Criticism mounts for Michigan redistricting maps as minorities feel left out

The men and women in charge of redrawing the state's representation lines, which will determine who represents which areas in Lansing and Washington DC, met for the first time in Detroit on Wednesday to give the public a chance to weigh in,. But criticism is strong as many feel it will remove minority representation.

The Michigan Independent Citizens Redistricting Commission is seeking public input about proposed legislative maps.

Five meetings will be held across the state. They will also be available to watch via Zoom.

The commission began to vote on draft maps earlier this month after seven weeks of creating them. The state constitution requires that at least five public meetings be held to get comments from residents.

The first meeting on Wednesday was at the TCF center where there were people waiting to walk in and give their voice to the commission.

"Detroit is the largest city in the state, it’s the Blackest city in the country and the districts that are drawn do not represent that and do not promote Black power or Black issues," said State Sen. Adam Hollier (D) Detroit.

Protesters rallied outside the TCF center and many walked in to testify in front of the commission.

"For shame. This is not what we sent you here to do," one commenter said.

The commission was created in a 2018 vote that was resoundingly approved. The constitutional amendment makes the redistricting process less political by removing the process from the highly partisan legislature and purportedly putting it into the hands of the people.

The Michigan Independent Citizens Redistricting Commission is required to draw maps, where possible, that reflect the state's diverse "communities of interest."

"We need to have our voices heard. We have to have Black representation in the City of Detroit. We are trying to work with this commission. We’re trying to emphasize how important it is to have black representation," Rick Blockersaid.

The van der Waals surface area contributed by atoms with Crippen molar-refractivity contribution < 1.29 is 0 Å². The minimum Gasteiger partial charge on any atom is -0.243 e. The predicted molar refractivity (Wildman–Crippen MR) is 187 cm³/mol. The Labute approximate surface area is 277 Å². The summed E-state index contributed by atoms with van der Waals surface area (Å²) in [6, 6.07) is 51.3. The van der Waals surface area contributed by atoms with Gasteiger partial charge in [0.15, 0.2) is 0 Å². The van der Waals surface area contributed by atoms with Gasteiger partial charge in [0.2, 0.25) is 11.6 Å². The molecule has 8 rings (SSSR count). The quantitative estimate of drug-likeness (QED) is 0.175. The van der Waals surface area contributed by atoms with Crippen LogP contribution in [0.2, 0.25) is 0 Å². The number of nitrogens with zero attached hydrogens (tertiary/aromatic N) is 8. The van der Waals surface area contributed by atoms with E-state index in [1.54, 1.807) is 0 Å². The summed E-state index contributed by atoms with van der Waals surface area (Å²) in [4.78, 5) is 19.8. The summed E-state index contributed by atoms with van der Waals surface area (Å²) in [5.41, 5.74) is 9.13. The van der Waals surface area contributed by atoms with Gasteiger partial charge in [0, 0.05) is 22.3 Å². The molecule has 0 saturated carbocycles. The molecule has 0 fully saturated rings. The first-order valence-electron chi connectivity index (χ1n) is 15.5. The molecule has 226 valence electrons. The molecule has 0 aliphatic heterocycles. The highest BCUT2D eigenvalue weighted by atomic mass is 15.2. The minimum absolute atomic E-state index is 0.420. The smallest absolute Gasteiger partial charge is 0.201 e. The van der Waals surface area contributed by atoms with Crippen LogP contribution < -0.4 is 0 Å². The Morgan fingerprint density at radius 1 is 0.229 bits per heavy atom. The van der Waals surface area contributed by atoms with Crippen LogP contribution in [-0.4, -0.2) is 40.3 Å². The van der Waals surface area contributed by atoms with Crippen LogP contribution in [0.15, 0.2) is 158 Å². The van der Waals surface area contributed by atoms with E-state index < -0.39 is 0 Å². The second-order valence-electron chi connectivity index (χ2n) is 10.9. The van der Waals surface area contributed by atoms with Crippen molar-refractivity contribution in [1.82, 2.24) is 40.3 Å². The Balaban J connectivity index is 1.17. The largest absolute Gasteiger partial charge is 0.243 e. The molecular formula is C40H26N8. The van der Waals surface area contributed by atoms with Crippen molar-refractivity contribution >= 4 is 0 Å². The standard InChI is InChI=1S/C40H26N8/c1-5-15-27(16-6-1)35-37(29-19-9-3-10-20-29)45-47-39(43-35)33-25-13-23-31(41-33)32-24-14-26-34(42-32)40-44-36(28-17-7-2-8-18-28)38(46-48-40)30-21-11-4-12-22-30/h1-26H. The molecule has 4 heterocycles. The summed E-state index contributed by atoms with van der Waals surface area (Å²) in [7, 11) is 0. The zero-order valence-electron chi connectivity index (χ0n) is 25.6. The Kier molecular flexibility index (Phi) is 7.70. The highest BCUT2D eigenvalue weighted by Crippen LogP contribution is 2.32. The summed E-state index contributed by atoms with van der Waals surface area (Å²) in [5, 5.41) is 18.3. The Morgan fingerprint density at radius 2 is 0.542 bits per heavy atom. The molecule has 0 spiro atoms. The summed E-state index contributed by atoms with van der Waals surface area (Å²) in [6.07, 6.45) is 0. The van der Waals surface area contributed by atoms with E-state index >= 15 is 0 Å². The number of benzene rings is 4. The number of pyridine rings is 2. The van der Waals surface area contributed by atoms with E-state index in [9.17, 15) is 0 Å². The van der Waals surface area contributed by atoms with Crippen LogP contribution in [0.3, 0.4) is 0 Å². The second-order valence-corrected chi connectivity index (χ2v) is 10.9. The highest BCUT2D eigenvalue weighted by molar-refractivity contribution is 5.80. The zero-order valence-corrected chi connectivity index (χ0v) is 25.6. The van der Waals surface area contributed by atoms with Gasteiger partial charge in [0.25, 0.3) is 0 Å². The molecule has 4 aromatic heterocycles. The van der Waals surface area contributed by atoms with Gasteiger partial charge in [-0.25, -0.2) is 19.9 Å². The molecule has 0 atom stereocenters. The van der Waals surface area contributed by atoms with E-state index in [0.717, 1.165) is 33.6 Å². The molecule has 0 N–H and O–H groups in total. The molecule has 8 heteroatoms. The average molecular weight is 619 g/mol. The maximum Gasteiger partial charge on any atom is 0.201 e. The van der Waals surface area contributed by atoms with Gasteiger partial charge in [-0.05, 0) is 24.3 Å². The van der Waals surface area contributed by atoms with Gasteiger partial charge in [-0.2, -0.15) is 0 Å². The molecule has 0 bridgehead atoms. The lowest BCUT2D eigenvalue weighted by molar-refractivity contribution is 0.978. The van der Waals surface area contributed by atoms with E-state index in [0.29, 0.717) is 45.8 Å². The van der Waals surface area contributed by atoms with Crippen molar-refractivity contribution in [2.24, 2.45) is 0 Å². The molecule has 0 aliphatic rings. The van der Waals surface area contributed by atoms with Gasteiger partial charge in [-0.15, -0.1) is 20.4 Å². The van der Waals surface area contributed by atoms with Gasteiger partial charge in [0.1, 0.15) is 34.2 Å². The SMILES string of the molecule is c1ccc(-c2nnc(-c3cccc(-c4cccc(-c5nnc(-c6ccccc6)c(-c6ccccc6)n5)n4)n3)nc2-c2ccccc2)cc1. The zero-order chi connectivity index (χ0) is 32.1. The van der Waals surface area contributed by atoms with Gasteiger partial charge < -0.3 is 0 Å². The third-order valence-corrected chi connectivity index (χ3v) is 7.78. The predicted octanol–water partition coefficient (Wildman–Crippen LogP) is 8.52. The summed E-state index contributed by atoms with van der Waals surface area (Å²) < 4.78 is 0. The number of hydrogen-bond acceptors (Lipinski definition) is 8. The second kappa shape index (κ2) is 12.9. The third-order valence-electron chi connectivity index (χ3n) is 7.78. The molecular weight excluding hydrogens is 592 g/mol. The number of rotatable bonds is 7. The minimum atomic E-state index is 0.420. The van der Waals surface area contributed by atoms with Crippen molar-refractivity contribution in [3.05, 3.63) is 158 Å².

The 13-member commission - four Democrats, four Republicans, and five members who do not affiliate with either party - will soon vote to reshape the state's political boundaries for the next decade.

"These maps were drawn using analysis and an evidence-based data-driven process that show that minority candidates actually get have more of an impact in our legislature, the way these draft maps are configured," commissioner Anthoney Eid said.

Some of those who rallied were concerned about keeping communities and neighborhoods together but that's not always possible.

"I’ve gotten some feedback we want Oakland County whole. Not all the counties can be that way because of the way that we've got to distribute population," commissioner Douglas Clark said.

Meeting dates

  • Wednesday, Oct. 20, from 1-3:30 p.m. and 5-8 p.m. – TCF Center, 1 Washington Blvd., Detroit 48226
  • Thursday, Oct. 21, from 1-3:30 p.m. and 5-8 p.m. – Lansing Center, 333 E. Michigan Ave., Lansing 48933
  • Friday, Oct. 22, from 1-3:30 p.m. and 5-8 p.m. – DeVos Place | Steelcase Ballroom, 303 Monroe Ave. NW, Grand Rapids, MI 49503
  • Monday, Oct. 25, from 1-3:30 p.m. and 5-8 p.m. – Treetops Resort, 3962 Wilkinson Road, Gaylord 49735
  • Tuesday, Oct. 26, from 1-3:30 p.m. and 5-8 p.m. – Dort Center, 3501 Lapeer Road, Flint 48503

Find details about how to watch the meetings virtually here.

If you cannot attend the meetings or watch on Zoom, there are several ways to give input:

  • Online – Public Comment Portal
  • Phone –  Individuals can call 833-YOU-DRAW (833-968-3729) for more information.
  • Mail – MICRC, P.O. Box 30318, Lansing, MI 48909

For help registering to provide public comment, call 211. This service is available in over 200 languages and is ideal for individuals without internet access.